var myApp = new App({fit:true});
    			myApp.write();
    		
    	
    
    So basically instead of a setTimeout you can leverage enyo.load's callback parameter to know when it loads the package & the app can then proceed with setup. You might prefer this to your current approach since I think this will give the same effect but without timeout length assumptions needed?

    However there are still a couple disappointments for me, I think:

    1) This is done after enyo loads the app & I'm looking for something that is done before that. There's a noticeable difference in startup (for those of us that are super anal).

    2) I'm guessing this isn't going to work well with a build.
  • in your App.js, use start:false (or is it autostart:false), and then manually start it in a JS file that loads your app...in my case, I have an index.js file that starts it and is in the package.js that is enyo.load'ed - i.e., app doesn't start in index.html and hence the timeout isn't for that purpose. For your purpose, you can safely remove the setTimeout.

    I think this meets requirement #1 but perhaps I'm not explaining it well... Re: #2, for me, it works fine with build but I guess in your case, you'd have to figure out if you want to include all the sku packages into your build or not - by default it will.
  • Ah I see, but looks like that's only when using the new enyo.Application kind. I've been shying away from the mvc stuff, seems a bit too undocumented & constantly changing so far. Well I'll give it a try since they say they're close.

    Oh I guess I am pretty ignorant of the way the build process works, glad to hear it should work, I'll take a look.

    Sounds like this should get me to where I want to be, I'll report back once I have time to test it out.

    Thanks very much for your help!!
  • edited September 2013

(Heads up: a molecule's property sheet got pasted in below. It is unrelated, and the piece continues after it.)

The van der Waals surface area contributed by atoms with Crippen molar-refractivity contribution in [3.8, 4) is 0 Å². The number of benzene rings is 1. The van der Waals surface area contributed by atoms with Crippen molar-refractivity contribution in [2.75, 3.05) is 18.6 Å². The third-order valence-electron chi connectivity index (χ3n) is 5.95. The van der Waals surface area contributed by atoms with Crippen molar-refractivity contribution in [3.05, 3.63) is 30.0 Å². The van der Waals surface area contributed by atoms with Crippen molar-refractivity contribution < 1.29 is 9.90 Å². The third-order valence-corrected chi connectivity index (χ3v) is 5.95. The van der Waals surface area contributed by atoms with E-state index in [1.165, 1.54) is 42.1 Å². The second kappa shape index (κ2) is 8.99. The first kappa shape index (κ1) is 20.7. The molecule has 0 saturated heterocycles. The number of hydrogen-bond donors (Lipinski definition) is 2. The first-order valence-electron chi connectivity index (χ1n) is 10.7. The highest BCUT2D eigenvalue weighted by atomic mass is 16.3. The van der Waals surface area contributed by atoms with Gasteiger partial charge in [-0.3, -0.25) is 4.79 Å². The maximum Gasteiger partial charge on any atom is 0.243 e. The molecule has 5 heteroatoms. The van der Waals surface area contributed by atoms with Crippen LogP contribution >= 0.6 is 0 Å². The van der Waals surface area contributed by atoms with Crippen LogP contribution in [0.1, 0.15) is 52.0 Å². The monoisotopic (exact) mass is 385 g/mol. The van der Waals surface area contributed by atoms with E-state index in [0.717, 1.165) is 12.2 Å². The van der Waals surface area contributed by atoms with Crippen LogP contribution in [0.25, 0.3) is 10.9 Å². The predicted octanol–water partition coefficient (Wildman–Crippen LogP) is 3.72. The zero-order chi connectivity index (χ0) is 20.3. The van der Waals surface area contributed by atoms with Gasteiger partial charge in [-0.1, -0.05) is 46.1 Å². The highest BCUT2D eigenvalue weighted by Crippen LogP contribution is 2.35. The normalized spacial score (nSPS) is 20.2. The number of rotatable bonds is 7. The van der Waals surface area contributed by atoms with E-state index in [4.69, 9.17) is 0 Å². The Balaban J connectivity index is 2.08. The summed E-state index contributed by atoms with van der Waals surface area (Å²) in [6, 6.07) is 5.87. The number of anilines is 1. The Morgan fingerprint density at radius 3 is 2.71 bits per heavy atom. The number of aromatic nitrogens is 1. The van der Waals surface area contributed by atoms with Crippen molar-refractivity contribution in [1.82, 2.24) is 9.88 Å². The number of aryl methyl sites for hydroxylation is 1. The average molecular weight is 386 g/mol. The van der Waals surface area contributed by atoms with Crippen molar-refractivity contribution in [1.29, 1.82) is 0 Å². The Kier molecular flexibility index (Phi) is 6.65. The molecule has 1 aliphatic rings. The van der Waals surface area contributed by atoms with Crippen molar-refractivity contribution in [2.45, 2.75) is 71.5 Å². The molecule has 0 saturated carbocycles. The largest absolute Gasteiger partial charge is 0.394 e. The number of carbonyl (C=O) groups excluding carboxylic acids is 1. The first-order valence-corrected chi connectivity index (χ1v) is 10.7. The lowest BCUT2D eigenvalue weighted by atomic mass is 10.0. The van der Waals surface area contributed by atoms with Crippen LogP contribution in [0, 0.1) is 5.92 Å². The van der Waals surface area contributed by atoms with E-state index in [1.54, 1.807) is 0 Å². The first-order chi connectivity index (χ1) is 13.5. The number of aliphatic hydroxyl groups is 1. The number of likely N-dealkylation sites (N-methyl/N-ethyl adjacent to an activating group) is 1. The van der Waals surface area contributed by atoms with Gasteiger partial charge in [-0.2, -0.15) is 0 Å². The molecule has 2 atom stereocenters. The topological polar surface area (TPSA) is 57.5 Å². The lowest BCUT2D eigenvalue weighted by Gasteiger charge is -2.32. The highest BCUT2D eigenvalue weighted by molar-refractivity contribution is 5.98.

Well doesn't look like this approach will pan out the way I'd like. Still a couple issues:

    1) autostart or instead just using .renderInto rather than .write to start the app when loading is done works, but there is a small noticeable delay in loading this way.

    2) Using enyo.load in a deployed version is requiring that I copy over the package.js/linked .js files, ie they don't get added to my app.js compilation. Doesn't sound like you have this issue so I'm confused about that - maybe I have an out of date packager/build thingy?

    The most ideal way I've found, but also the biggest hack is to add a variable in my top level package.js file to specify the app sku being run/built & then check it for which packages to load. For example in package.js something like this:
    var sku = "sku1";
    enyo.depends(
      "base file1.js",
      "base file2.js",
      ...
      sku == "sku1" ? "sku1.js" : "",
      sku == "sku2" ? "sku2.js" : ""
    );
    
  • The .write() feature is VERY deprecated as it doesn't work for any of the constrained runtime environments, like Windows 8 apps or Chome store apps. I've been trying to make sure all of our samples are switched over to using renderInto.
  • Good to know, thanks. In that case I can better live with the bit of delay at startup with renderInto.